5-Minute Finance: Checking Your Credit Score

By Dan Rafter on 24 April 2018 0 comments

Your credit score is one of the most important markers of your financial wellbeing. A strong score will net you the best interest rates on car loans, a mortgage, and credit cards. A weak score can leave you struggling to get approved for financing at all.

It's vital that you regularly check your credit score and make efforts to keep it on the up and up. Not sure how to do this? It's easy. All you need is five minutes.

What is your credit score?

You actually have several credit scores. FICO credit scores are the ones that most lenders check, but there are even several different FICO scores. The most common one that lenders use today is the FICO Score 8. VantageScore is another type of credit score that lenders use. Both FICO and VantageScore use a scale of 300 to 850.

Each three-digit credit score that you have is generated using the information in your credit reports. They serve as a designation of your risk level, and tell lenders whether you have a history of paying your bills on time and managing your credit well. If you have a strong credit history, your score will be higher. If you have managed your finances poorly, your score will probably be low.

In general, most lenders consider a FICO credit score of 740 or higher to be a good one. A score under 640 could make it difficult to qualify for auto or mortgage loans or earn the best credit card offers.

Why you should check your credit score

Knowing your credit score is important, especially before you plan to make any large purchases or try to qualify for financing. If your score is low, lenders might not approve you for that loan at all. If they do, they'll charge you higher interest rates to protect themselves from the increased risk they are taking on by lending to you.

With higher interest rates, your monthly payments on mortgage, student, auto, and personal loans will be higher. Your credit cards, too, will come with higher interest rates, which will cost you if you carry a balance on them each month. If you know your score is low, you can take steps to steadily build it before you apply for new loans or credit cards.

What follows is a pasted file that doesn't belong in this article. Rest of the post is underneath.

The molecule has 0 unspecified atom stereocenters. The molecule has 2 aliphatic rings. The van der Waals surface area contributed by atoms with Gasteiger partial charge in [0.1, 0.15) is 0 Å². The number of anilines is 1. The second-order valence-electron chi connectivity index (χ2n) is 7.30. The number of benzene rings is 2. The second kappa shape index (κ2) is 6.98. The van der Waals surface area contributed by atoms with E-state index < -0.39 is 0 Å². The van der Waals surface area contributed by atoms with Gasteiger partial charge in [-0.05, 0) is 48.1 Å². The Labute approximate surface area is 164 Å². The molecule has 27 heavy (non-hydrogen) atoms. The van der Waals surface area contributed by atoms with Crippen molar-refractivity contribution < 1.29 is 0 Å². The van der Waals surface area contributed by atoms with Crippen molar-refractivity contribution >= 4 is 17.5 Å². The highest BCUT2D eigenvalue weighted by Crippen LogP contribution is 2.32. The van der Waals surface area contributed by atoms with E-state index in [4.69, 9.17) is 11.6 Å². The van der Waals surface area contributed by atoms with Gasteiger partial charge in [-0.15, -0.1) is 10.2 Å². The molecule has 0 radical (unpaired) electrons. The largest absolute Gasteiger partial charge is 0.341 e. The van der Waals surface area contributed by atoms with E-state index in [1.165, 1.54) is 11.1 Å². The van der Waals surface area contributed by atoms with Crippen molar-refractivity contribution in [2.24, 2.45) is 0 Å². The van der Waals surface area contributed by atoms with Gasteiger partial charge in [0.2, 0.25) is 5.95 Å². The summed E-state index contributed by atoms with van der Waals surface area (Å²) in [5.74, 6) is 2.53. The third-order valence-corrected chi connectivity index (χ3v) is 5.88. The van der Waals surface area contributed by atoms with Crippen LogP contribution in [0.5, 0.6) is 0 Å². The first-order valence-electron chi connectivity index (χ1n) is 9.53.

It's also important to keep an eye on your credit for any strange activity. If your score suddenly plummets due to a late payment you know you made on time, it's important to take steps to correct the mistake on your credit report ASAP.

How to check your credit score

You can order your FICO score from myFICO.com. Depending on how much information you request, ordering your score can cost you from $19.95 to $59.85. For $19.95, you can order your FICO score from one of the credit reporting bureaus: Experian, Equifax, or TransUnion. For $59.85, you can order your FICO score from all three credit bureaus.

You can also order your FICO score directly from one of the three credit bureaus. Again, you'll have to pay for this, and be careful to read the fine print. For example, Experian offers your FICO Score 8 when you order a $1 copy of your credit report — just be aware you'll be automatically enrolled in their CreditWorks credit monitoring program, and will be charged $21.95 a month if you forget to opt out. Experian also offers the option to order FICO scores from all three bureaus for $39.99. The other bureaus charge similar prices.

Several websites, such as CreditSesame, also offer free credit scores. These scores might not always be the official FICO scores that lenders use, but they will still give you a ballpark idea of how strong or weak your credit is. Just make sure that the site you order your free scores from doesn't ask for your credit card number. If it does, you might accidentally sign up for a credit monitoring service that will charge you each month until you remember to cancel it.

Your credit card provider might also provide you a free version of your credit score. Again, this might not be an official FICO score, but it will also give you a sense of whether you need to work on improving your credit.

Next steps

Once you know your credit score — or at least one of them — it's time to take steps to improve it. You'll have to practice sound financial habits over time to see an improvement.

The best way to boost your score is to make all of your payments on time. If you build a long record of on-time payments, your score will gradually improve.

At the same time, work on paying down your credit card debt. Your score will suffer if you have too much revolving debt, so work to chip away at it as best as you can. Always make more than the minimum required monthly payment. You'll never pay down your credit card debt by only paying the minimum.

Don't close credit cards you aren't using. Closing an account will automatically boost the percentage of your available credit that you are using, which will cause your score to fall. But don't ignore your credit cards, either. Buying items with your card and immediately making your payment is a great way to build your score. Make sure you only charge what you can afford to pay back in full each month.

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5-Minute Finance: Checking Your Credit Score

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